Tokyo Sunshine Boys

Last updated

The Tokyo Sunshine Boys(東京サンシャインボーイズ,Tōkyō Sanshain Bōizu) is a Japanese theatrical troupe that was active from 1983 until about 1994. Since it disbanded almost all of its members have continued acting on theatre and in film.

Theatre of Japan

Traditional Japanese theatre includes Kabuki, Noh and the puppet theatre, Bunraku.



The group was originally designed by screenwriter Mitani Kōki, a young writer who at that time had aspirations of becoming a comedian. Although he starred in a number of the troupe's plays, he was primarily the resident playwright (座付作家). The main three actors were Nishimura Masahiko (who went on to win a number of Japanese Academy Awards and the Blue Ribbon award), Aijima Kazuyuki and Kajiwara Zen. All of the primary actors being about the same age, the existence of the group proved to be a milestone in the then-developing Japanese theatre field of Sho-Gekijo, or 'Little Theatre.' Sho-Gekijo mainly focused on making theatre accessible to the proletariat as opposed to a then-popular philosophical art which arguably required a degree of education to appreciate.

The proletariat is the class of wage-earners in an economic society whose only possession of significant material value is their labour-power. A member of such a class is a proletarian.

The troupe finally hit it big in 1991 with their remake of the Reginald Rose work Twelve Angry Men . It was rewritten into a comedy (since there is no such jury system in Japan) called 12 Gentle Japanese (Japanese title: Juuni-nin no Yasashii Nihonjin). The success of this play eventually encouraged the production of a movie directed by Nakahara Shun. However, since the play was registered as created by Mitani Koki as opposed to "The Sunshine Boys", the producers took over and held auditions for the cast. Only three of the then 13 Tokyo Sunshine Boys made it onto the cast: Aijima Kazuyuki, Kajiwara Zen, and Kondo Yoshimasa.

Reginald Rose was an American film and television writer most widely known for his work in the early years of television drama. Rose's work is marked by its treatment of controversial social and political issues. His realistic approach helped create the slice of life school of television drama, which was particularly influential in the anthology programs of the 1950s. He is best known for writing the courtroom drama Twelve Angry Men.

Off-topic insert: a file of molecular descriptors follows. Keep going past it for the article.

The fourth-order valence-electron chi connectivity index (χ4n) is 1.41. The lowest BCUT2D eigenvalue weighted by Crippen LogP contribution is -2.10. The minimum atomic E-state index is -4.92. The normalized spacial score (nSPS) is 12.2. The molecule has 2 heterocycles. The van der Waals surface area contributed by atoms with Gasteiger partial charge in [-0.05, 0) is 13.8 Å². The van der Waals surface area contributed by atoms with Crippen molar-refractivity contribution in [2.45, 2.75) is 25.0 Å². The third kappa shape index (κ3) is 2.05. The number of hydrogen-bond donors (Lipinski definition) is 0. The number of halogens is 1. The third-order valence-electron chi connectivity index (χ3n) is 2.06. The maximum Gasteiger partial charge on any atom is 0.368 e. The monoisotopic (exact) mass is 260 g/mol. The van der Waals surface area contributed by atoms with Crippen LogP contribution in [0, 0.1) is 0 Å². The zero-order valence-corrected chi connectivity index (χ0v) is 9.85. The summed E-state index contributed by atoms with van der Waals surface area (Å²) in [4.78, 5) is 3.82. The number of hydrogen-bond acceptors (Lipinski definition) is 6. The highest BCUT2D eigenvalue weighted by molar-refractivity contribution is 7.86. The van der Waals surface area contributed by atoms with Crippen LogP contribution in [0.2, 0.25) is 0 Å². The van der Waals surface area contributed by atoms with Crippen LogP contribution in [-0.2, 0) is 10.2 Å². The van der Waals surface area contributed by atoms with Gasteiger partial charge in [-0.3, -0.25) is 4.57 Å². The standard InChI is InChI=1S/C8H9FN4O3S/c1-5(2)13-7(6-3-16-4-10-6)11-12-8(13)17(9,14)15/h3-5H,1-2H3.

<i>Twelve Angry Men</i> (play) play

Twelve Angry Men is a play by Reginald Rose adapted from his 1954 teleplay of the same title for the CBS Studio One anthology television series. Staged in a 1964 London production, the Broadway debut came 50 years after CBS aired the play, on October 28, 2004, by the Roundabout Theatre Company at the American Airlines Theatre, where it ran for 328 performances.

From that point on, Mitani Kōki as the writer for the Tokyo Sunshine Boys as well as the actors themselves, got flooded with offers to work on other TV dramas, plays and movies. As a result of an increasingly busy schedule for the individual member, the group finally disbanded in 1994 with a final performance called Tokyo Sunshine Boys no Min.

The group promises to get together again for a 30-year reunion in the year 2024 with a specialised performance of King Lear which will star Kajiwara Zen.

<i>King Lear</i> play by William Shakespeare

King Lear is a tragedy written by William Shakespeare. It depicts the gradual descent into madness of the title character, after he disposes of his kingdom by giving bequests to two of his three daughters egged on by their continual flattery, bringing tragic consequences for all. Derived from the legend of Leir of Britain, a mythological pre-Roman Celtic king, the play has been widely adapted for the stage and motion pictures, with the title role coveted by many of the world's most accomplished actors.

Unique Characteristics

The Tokyo Sunshine Boys, named after the play The Sunshine Boys by director Neil Simon, specialised in situation comedy , a form of theatre originating in radio that got its laughs from the awkward situations their characters were placed in as opposed to the more traditional protagonist vs. antagonist plots. Mitani Kōki had a special admiration for Neil Simon and Woody Allen, both writers who also specialised in situation comedy.

Neil Simon American playwright, writer, academic

Marvin Neil Simon was an American playwright, screenwriter and author. He wrote more than 30 plays and nearly the same number of movie screenplays, mostly adaptations of his plays. He received more combined Oscar and Tony nominations than any other writer.

Woody Allen American screenwriter, director, actor, comedian, author, playwright, and musician